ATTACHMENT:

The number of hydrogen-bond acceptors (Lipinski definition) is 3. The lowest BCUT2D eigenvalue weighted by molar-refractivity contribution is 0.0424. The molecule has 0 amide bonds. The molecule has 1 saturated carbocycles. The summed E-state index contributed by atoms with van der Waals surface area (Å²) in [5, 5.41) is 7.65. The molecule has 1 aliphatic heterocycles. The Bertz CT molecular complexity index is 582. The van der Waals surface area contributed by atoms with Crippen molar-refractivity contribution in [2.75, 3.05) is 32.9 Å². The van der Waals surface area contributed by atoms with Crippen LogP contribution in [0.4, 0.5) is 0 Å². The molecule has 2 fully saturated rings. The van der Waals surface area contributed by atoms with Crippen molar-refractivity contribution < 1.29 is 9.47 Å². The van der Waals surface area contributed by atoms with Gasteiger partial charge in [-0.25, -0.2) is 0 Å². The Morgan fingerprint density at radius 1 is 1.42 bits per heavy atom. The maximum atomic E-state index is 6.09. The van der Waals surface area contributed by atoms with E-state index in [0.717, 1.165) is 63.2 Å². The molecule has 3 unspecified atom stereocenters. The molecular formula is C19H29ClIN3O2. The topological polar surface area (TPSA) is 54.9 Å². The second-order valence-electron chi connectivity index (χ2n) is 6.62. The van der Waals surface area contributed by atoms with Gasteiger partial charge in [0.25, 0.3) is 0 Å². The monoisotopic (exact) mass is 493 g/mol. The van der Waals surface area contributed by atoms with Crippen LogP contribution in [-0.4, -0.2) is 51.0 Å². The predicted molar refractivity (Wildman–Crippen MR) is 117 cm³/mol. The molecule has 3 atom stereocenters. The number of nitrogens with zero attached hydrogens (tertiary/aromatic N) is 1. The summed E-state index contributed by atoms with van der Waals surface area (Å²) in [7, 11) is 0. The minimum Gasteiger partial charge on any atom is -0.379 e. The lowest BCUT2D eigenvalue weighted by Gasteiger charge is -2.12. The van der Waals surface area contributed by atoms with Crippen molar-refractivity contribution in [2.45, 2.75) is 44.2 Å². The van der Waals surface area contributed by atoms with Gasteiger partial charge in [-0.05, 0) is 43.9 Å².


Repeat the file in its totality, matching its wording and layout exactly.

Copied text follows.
The number of hydrogen-bond acceptors (Lipinski definition) is 3. The lowest BCUT2D eigenvalue weighted by molar-refractivity contribution is 0.0424. The molecule has 0 amide bonds. The molecule has 1 saturated carbocycles. The summed E-state index contributed by atoms with van der Waals surface area (Å²) in [5, 5.41) is 7.65. The molecule has 1 aliphatic heterocycles. The Bertz CT molecular complexity index is 582. The van der Waals surface area contributed by atoms with Crippen molar-refractivity contribution in [2.75, 3.05) is 32.9 Å². The van der Waals surface area contributed by atoms with Crippen LogP contribution in [0.4, 0.5) is 0 Å². The molecule has 2 fully saturated rings. The van der Waals surface area contributed by atoms with Crippen molar-refractivity contribution < 1.29 is 9.47 Å². The van der Waals surface area contributed by atoms with Gasteiger partial charge in [-0.25, -0.2) is 0 Å². The Morgan fingerprint density at radius 1 is 1.42 bits per heavy atom. The maximum atomic E-state index is 6.09. The van der Waals surface area contributed by atoms with E-state index in [0.717, 1.165) is 63.2 Å². The molecule has 3 unspecified atom stereocenters. The molecular formula is C19H29ClIN3O2. The topological polar surface area (TPSA) is 54.9 Å². The second-order valence-electron chi connectivity index (χ2n) is 6.62. The van der Waals surface area contributed by atoms with Gasteiger partial charge in [0.25, 0.3) is 0 Å². The monoisotopic (exact) mass is 493 g/mol. The van der Waals surface area contributed by atoms with Crippen LogP contribution in [-0.4, -0.2) is 51.0 Å². The predicted molar refractivity (Wildman–Crippen MR) is 117 cm³/mol. The molecule has 3 atom stereocenters. The number of nitrogens with zero attached hydrogens (tertiary/aromatic N) is 1. The summed E-state index contributed by atoms with van der Waals surface area (Å²) in [7, 11) is 0. The minimum Gasteiger partial charge on any atom is -0.379 e. The lowest BCUT2D eigenvalue weighted by Gasteiger charge is -2.12. The van der Waals surface area contributed by atoms with Crippen molar-refractivity contribution in [2.45, 2.75) is 44.2 Å². The van der Waals surface area contributed by atoms with Gasteiger partial charge in [-0.05, 0) is 43.9 Å².